Representative Levin Releases Discussion Draft of Legislation to Limit Benefits of Corporate Inversions
On July 31, 2014, Representative Sander Levin (Democrat, Michigan) released a discussion draft of legislation that, if enacted into law, would limit certain tax benefits that often flow from corporate inversions. The legislation is known as the “Stop Corporate Earnings Stripping Act of 2014.” The discussion draft focuses on three areas: (i) tightening the “earnings stripping” rules of section 163(j), (ii) expanding the scope of section 956, and (iii) taxing the “decontrol” of a controlled foreign corporation.
Proposed changes to section 163(j)
After an inversion, the leverage of the U.S. group is usually increased in order to reduce U.S. taxable income. Thus, tightening the rules of section 163(j), which limits the deduction for interest paid to, inter alia, a related person, would hamper the ability of the multinational group to reduce its U.S. tax exposure. The discussion draft would tighten the rules of section 163(j) in several ways.
Under current law, section 163(j) does not apply if the debt-equity ratio of the borrower is not greater than 1.5:1. The discussion draft would repeal this debt-equity safe harbor. Also, under current law, only “excess interest expense” is subject to the limitation of section 163(j). Excess interest expense is calculated as the amount by which net interest expense exceeds 50 percent of the borrower’s adjusted taxable income plus any excess limitation carry-forward. The discussion draft would lower this percentage to 25 percent. The discussion draft also would shorten the relevant carry-forward periods for excess interest expense and any unused excess limitation.
Proposed changes to section 956
The purpose of section 956 is to tax earnings of a controlled foreign corporation that are effectively repatriated to the United States by means of an investment in “United States property.” Such investments include a loan by the controlled foreign corporation to a U.S. person. After an inversion, the foreign parented-group may include not only controlled foreign corporations but foreign subsidiaries that are not controlled foreign corporations and that are in need of funding. The discussion draft would expand section 956 to include investments in “foreign group property.” That term is defined to be, subject to certain exceptions, “any stock or obligation of any foreign person which is not a controlled foreign corporation.” Thus, a loan by a controlled foreign corporation to any member of the group could be treated as a repatriation of earnings to the controlled foreign corporation’s U.S. parent.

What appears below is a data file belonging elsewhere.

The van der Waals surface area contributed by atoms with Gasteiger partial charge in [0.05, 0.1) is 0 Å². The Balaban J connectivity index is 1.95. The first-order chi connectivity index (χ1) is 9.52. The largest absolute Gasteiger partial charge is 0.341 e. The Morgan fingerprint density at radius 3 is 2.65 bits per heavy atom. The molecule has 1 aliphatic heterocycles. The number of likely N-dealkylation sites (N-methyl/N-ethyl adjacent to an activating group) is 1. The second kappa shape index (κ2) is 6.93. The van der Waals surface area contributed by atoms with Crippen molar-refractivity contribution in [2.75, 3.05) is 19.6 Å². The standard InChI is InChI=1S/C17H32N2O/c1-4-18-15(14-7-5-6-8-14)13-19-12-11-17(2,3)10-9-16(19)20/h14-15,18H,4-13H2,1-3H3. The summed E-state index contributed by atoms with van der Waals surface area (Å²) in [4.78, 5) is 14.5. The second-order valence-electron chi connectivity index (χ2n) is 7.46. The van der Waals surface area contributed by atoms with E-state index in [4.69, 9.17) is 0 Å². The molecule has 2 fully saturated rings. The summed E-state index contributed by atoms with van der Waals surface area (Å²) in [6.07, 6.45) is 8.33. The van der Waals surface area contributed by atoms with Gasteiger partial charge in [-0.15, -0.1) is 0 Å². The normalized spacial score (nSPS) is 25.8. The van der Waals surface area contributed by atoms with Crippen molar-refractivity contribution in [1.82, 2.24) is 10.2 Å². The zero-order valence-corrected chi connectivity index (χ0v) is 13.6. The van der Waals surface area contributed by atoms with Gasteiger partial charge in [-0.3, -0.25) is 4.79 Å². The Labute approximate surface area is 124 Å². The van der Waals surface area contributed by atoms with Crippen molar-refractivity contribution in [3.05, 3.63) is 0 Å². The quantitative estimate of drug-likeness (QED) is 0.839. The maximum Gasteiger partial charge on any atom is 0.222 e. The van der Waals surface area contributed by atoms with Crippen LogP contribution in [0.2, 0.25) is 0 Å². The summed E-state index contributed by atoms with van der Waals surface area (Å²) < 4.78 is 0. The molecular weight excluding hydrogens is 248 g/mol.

This proposed change to section 956 is not limited to U.S. multinational groups that have recently inverted. There are many foreign multinational groups that have, over the years and for sound business reasons, acquired smaller U.S. multinational groups having controlled foreign corporations. Loans by those controlled foreign corporations to other foreign corporations in the group would trigger a section 956 inclusion should the discussion draft become law. While this would be a surprising expansion of subpart F and perhaps annoying to U.S. treaty partners, anti-deferral rules such as subpart F generally are not considered to be a violation of U.S. treaty obligations.
Decontrolling controlled foreign corporations
A summary released with the discussion draft includes the following statement: “it is intended that the Act also would address the ability of foreign-controlled U.S. multinational groups to ‘decontrol’ CFCs in order to avoid subpart F rules, including the proposed changes to section 956.” There is no further indication as to what Representative Levin has in mind.
Unlike most recent anti-inversion measures, which have retroactive effective dates, the discussion draft has a prospective effective date.
During August there was speculation in Washington that the Treasury Department would issue regulations (or more likely a notice) that would, in some respects, limit the benefits a U.S. multinational group could realize from entering into a corporate inversion. The Treasury, however, has not made an announcement that such regulations are under development nor has it indicated the subject matter of such regulations or notice.
The discussion draft focuses on areas of the tax law in which the Treasury also might wish to exercise its regulatory authority. To the extent Congress believes such changes should be made by legislation (as evidenced by the discussion draft) the Treasury’s authority to write similar regulations is implicitly proscribed. In general, the changes to the law that would be made by the discussion draft appear to be more appropriately achieved by legislation, than by regulation.
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